0william Blake - What Different Versions of God Does the Lamb and the Tyger Represent?

0william Blake - What Different Versions of God Does the Lamb and the Tyger Represent?The Lamb and The Tyger address the same subject: the conception of God. Consider the two different representations of God as presented in each poem, how do the views of God differ? Support your argument with evidence from the poems.
Oscar Alexander-Jones
In ‘The Lamb’, God represents God in the form of the Lamb, which is typically used to represent Jesus. The poem itself is written in simple, singsong verse, perhaps intending to reflect the simple mind of the child. The child also appears quite incurious by only asking questions to which he thinks he already knows the answer (‘Little lamb who made thee….Little Lamb I’ll tell thee). ‘The Lamb’ can be focuses very much on the side of God that creates and the God as it is understood by the childish mind (in the form of Jesus, meek and mild). There is also a sense of unity between the child and the Lamb (and therefore between the child and God) which is shown by the child’s understanding that He who made the lamb also made the child and a sense of being part of the natural world and the divine world. This idea of unity may also perhaps be a vague reference to the Trinity and the Lamb being Jesus, the child being the Holy Spirit and the creator of them both being the Lord. Blake criticises this interpretation of both the God and the unity with the exterior world as being the product of lack of criticism and the valuing of simplicity over truth. Blake also criticises the lack of application of rationality and reasoning as being infantile and that not questioning your own beliefs and simply being content to believe what you have been taught, as the child is when he says that the Lamb is made by God, is juvenile. He mocks the total certainty of the child that God is good, a certainty that is contrasted with his later poem, ‘The Tyger’, in which many questions are asked and none are answered.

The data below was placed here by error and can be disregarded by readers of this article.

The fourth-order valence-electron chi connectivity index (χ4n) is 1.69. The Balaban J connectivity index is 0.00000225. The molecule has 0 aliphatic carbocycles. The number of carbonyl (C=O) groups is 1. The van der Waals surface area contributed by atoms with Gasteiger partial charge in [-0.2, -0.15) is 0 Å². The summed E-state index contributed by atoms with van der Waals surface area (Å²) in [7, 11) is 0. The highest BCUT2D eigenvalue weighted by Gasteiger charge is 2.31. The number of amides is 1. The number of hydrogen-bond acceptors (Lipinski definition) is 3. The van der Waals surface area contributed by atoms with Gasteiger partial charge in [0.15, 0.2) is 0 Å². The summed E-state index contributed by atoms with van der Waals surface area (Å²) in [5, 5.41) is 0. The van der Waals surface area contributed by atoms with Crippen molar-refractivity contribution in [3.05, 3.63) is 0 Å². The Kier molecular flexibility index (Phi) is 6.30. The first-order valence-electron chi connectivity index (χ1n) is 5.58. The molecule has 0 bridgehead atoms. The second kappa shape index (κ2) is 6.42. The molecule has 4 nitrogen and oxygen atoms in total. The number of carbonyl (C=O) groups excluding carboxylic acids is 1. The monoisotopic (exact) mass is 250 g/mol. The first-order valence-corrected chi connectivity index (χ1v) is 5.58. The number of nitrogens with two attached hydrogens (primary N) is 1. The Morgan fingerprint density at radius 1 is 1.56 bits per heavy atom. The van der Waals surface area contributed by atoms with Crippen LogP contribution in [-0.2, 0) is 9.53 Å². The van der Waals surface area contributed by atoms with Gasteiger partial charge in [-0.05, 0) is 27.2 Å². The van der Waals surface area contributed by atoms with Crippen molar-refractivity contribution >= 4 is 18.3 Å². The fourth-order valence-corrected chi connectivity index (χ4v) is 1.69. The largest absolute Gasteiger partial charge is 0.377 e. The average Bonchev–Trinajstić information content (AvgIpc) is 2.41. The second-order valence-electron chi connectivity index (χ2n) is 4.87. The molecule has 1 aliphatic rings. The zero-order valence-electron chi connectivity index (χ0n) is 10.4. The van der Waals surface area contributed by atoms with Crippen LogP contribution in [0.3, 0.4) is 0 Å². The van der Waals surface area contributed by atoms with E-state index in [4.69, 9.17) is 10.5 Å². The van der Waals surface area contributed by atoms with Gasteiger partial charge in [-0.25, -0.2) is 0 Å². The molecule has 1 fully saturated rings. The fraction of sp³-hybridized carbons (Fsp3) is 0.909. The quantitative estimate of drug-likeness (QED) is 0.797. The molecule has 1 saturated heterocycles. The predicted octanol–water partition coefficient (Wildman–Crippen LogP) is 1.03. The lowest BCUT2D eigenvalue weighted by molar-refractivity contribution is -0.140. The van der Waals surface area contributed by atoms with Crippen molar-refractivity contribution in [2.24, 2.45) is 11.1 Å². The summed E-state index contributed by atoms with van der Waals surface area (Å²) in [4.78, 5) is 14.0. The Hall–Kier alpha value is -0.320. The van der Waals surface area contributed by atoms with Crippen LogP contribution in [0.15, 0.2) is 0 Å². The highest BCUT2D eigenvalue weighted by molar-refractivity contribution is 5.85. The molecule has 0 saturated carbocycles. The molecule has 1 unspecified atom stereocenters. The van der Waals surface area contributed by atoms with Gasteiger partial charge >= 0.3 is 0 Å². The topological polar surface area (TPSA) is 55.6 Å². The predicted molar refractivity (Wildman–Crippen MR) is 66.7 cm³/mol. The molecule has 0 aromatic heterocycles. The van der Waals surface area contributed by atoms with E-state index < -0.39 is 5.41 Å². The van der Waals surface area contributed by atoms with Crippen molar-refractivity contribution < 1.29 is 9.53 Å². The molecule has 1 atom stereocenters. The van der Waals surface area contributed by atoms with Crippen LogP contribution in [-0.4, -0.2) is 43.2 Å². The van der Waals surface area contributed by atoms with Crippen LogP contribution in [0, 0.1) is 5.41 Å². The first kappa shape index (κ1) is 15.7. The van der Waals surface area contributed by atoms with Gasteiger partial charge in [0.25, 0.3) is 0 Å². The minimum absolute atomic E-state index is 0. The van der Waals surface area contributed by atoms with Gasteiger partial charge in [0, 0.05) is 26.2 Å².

‘The Tyger’ explores an entirely different interpretation of God. In this poem, Blake implies that God should be approached with fear and awareness but also with admiration at its complex beauty. In the poem, Blake also equates a number of different myths of Western mythology (Icarus – ‘on what wings dare he aspire’, Prometheus – ‘what hand dare seize the fire’ and Hephaestus – ‘hammer…chain…furnace’) in ‘The Tyger’ as opposed to ‘The Lamb’ in which he addresses Christianity alone in the form of Jesus and the Trinity. In this, Blake could be trying to say that God is far more universal than the Christian God of the child or that the adult mind should consider God to be symbolic of the world in general rather than specific to a single text. ‘The Tyger’ addresses the duality of the mature perception of God, repeatedly mentioning the ideas of symmetry and balance. Unlike in The Lamb, Blake addresses the idea of Hell as part of his criticism of the omnibenevolent God. In Verse 3, the idea of war is referenced several times, with the ‘beat’ of hearts (similar to the beating of war drums) and the ‘dread feet’ (the feet of marching soldiers). These war references could be about the French Revolution, in which the oppressed people had achieved their own liberation but only through acts of war and death, again referencing duality and perhaps the idea of achieving good through the means of evil which is again mentioned in verse 5 when he says that the stars ‘watered heaven with their tears’, meaning Noah’s Flood, in which God supposedly bettered mankind, liberating them from their sin by killing huge swathes of them (achieving good through evil). If one takes the interpretation that God is just human personality and that it is personality is what Blake is talking about in his poems, one could argue that the childish mind is killed by maturity (just as Tigers kill Lambs) and the ideas that were held with absolute certainty are destroyed, replaced by the critical reasoning of adulthood that is perhaps antithetical to a perfect, loving, safe world and a perfect, loving, caring God. Blake takes the position that it is only if you are childish and ignorant and are content not to question that you can believe in God and God’s benevolence and that the valid position to take is one of uncertainty as he asks questions in every verse, never answering any of them. Blake implies that the idea of a personal God that cares for us individually is the product of blind faith and childish hope and imagination and that, once you have experienced more of the world, the idea of a callous God that cares little for human life and whose world is certainly not human-centric (this is possibly why Blake chose to centre the poem around an animal – to show that the world from God’s perspective would not revolve around humans, but around nature and natural cruelty) is the truest conclusion one can make.

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